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Renae Moneymaker, a stuntwoman, originally acted in the liquor store scene, but the scene was a late addition, and though her performance was perfect and charming, the scene wasn’t right for the final cut. She’s a world class stuntwoman and she should at least throw a kick next time. Or fight with a popsicle stick.


Laura Aika Tanimoto, the art director, pulled off a genius move that I didn’t notice until I watched the dailies. There’s an upside-down painting in Walter’s apartment that’s clearly visible when he’s rolling dice. That was Laura’s doing. She envisioned the Walter character trying to fit in with the sighted world and doing his best by buying art and accidentally framing it the wrong way. An art director who knows the character knows the entire film. Laura was also instrumental in crafting the pie scene. During the fight scene, Laura and her assistant Daniel Alverado were always ready during the fight with extra blind canes, some lighter than others, some with the sections taped together, and some with knives embedded.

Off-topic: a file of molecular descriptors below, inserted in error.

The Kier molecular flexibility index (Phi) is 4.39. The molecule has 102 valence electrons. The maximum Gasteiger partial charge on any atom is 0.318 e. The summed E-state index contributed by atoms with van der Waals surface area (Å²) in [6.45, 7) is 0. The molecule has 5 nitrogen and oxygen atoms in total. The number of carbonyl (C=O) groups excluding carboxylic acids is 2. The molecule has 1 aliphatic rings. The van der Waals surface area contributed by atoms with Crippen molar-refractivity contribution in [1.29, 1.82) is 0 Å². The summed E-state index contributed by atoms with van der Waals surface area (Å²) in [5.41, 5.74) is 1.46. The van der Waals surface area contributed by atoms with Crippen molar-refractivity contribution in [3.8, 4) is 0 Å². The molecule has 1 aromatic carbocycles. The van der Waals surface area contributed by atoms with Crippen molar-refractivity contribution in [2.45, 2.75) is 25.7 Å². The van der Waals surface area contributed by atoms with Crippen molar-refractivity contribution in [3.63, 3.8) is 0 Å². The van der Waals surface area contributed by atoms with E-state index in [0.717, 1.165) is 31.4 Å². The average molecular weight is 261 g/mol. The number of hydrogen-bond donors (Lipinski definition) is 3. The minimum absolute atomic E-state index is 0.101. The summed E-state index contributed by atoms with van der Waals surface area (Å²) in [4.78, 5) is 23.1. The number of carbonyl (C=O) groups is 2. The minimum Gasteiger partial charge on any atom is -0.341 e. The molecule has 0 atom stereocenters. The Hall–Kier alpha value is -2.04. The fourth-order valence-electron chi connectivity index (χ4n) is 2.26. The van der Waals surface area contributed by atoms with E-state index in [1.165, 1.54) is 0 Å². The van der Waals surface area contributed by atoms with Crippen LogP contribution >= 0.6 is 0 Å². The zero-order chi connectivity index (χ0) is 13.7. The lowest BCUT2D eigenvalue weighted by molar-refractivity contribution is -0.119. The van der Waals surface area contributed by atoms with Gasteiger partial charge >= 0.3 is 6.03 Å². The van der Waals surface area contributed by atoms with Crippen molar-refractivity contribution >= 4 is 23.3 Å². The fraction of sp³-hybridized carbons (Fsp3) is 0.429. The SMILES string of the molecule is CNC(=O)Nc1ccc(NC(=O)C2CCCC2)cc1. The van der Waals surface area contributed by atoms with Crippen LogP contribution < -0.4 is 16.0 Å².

Sharon Zhang, our wardrobe pro, had a vision from the beginning of Walter and created what you now see. Costuming is a nightmare, but Sharon makes it look easy because she’s so good at it. She even painted Walter’s shoes. Twice. That’s crazy.